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Roberts received his Ph.D. in cell and molecular biology at the University of Texas at Austin, where he also did postdoctoral work, along with at Oregon Health & Science University. He is now an assistant professor at the Kresge Hearing Research Institute at the University of Michigan. Roberts’ 2017 Emerging Research Grant is generously funded by The Barbara Epstein Foundation Inc.

Hearing with two ears, or binaural hearing, is important for our ability to localize sounds and to follow speech in noisy environments. The auditory midbrain is a major site for binaural integration, but the neurons and neural circuits responsible for this integration are largely unknown. My lab works with genetically engineered mice with fluorescent-tagged neurons to understand how neural circuits in the auditory midbrain combine information from the left and right auditory pathways to support binaural hearing. We are also investigating how these circuits can be manipulated to improve binaural hearing for those with hearing loss.

As a child, I found it curious that my grandparents would turn their hearing aids off as soon as we entered a restaurant. This meant that they could hardly hear what my sister and I said. Now, as an auditory neuroscientist, I understand that their hearing aids were amplifying background noise along
with our voices. My interest in figuring out how the brain uses sound localization cues to separate desirable signals from noise is in part motivated by those early experiences.

My father worked for IBM, so we were fortunate to have an early PC in our house at a time when very few households had a computer. I spent hours learning to program in BASIC. I still enjoy solving problems by writing programs, which is a skill that has been very helpful in my research.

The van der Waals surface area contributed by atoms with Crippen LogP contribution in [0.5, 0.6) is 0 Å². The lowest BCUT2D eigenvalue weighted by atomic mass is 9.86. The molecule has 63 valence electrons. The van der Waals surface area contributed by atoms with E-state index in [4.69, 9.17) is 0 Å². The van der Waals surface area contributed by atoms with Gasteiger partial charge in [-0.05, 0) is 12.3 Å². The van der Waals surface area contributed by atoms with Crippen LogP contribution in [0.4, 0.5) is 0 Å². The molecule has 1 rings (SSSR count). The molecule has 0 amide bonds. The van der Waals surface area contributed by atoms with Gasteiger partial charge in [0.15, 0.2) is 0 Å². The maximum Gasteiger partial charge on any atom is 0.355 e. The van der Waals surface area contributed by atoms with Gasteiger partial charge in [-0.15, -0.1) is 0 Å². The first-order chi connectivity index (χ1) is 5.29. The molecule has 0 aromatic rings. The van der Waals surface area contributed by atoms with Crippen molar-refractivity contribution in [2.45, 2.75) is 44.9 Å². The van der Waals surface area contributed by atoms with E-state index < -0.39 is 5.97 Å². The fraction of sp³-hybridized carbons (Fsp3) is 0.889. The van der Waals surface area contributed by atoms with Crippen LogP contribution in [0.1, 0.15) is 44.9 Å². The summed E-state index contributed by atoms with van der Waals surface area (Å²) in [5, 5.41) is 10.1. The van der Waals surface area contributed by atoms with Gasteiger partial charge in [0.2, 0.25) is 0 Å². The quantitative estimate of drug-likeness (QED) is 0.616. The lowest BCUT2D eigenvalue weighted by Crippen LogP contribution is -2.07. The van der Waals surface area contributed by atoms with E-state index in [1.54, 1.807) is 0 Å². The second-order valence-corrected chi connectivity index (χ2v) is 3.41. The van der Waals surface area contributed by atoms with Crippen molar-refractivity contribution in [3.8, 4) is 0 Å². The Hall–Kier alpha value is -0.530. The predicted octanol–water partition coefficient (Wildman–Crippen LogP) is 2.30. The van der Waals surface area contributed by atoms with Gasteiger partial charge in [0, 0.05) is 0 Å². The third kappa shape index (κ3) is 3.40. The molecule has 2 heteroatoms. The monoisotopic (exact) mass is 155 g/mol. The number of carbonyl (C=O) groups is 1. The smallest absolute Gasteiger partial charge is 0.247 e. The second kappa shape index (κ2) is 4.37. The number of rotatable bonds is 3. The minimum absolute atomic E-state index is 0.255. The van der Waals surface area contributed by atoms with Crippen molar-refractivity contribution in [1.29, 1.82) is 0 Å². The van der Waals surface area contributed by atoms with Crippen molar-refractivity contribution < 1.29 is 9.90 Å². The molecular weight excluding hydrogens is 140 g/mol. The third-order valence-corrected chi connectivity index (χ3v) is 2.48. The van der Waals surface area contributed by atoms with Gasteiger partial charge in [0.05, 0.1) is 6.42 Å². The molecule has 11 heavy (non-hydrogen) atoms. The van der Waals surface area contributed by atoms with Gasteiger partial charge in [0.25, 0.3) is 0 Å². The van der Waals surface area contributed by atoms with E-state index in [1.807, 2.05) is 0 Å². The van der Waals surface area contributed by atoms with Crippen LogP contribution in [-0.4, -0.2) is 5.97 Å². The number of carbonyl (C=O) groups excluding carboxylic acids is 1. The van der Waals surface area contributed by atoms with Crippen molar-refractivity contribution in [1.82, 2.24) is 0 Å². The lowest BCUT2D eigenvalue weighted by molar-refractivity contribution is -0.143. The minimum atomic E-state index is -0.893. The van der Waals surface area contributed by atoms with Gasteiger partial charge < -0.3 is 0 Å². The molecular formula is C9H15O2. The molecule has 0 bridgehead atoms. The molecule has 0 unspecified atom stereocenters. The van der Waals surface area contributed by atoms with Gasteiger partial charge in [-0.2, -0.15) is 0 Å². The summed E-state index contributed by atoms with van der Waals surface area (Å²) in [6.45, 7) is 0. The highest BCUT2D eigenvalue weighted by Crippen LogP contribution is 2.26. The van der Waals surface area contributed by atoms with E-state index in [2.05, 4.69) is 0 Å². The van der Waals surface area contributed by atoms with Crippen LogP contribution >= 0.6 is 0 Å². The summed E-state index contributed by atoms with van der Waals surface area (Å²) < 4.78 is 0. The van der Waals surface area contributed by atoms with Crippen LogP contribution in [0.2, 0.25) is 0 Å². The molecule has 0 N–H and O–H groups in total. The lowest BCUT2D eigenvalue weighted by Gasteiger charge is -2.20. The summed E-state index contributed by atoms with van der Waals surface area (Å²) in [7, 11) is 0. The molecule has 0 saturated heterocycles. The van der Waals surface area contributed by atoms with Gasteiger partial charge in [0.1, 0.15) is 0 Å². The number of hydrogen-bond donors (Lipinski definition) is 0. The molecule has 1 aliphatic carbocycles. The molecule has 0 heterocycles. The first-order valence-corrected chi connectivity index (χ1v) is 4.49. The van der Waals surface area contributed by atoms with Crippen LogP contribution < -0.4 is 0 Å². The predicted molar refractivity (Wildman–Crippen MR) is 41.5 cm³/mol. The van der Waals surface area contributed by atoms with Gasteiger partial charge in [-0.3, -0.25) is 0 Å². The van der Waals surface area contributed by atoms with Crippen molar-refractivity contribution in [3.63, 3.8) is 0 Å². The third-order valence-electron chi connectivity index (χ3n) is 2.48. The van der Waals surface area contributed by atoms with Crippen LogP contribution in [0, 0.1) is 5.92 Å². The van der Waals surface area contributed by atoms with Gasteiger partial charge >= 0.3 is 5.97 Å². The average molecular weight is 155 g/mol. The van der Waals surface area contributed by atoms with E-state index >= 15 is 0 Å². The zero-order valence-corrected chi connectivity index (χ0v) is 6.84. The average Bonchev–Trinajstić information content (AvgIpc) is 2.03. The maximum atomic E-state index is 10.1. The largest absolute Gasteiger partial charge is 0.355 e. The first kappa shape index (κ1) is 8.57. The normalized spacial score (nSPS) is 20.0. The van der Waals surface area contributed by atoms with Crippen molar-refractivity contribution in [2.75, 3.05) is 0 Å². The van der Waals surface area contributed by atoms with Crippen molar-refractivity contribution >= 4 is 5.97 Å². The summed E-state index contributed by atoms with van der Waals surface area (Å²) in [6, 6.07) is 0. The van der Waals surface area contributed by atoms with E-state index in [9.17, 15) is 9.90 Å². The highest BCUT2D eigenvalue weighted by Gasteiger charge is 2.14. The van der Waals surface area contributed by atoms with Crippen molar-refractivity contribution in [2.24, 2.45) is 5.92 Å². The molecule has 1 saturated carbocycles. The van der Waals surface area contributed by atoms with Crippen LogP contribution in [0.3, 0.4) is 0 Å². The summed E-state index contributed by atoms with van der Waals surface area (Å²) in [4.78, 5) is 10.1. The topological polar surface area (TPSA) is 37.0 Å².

In high school my interests shifted toward biology and I became interested in understanding how the brain works. In college at the University of Chicago, I was fortunate to find a position in a neuroscience lab with an excellent and patient mentor, Khaled Houamed, Ph.D. He taught me how to
perform patch clamp electrophysiology—a research approach that makes it possible to record and manipulate the electrical activity of individual neurons. I was hooked and spent every moment I could in the lab.

My wife and I like to joke that we are road warriors. We enjoy road trips and can drive for 12 hours without thinking anything of it. We’re having a great time exploring our new home state of Michigan and visiting the Great Lakes. I also enjoy fly fishing—standing waist-deep in a roaring river is a
tremendous way to interact with nature.

Michael Roberts, Ph.D.’s grant is generously funded by The Barbara Epstein Foundation Inc.

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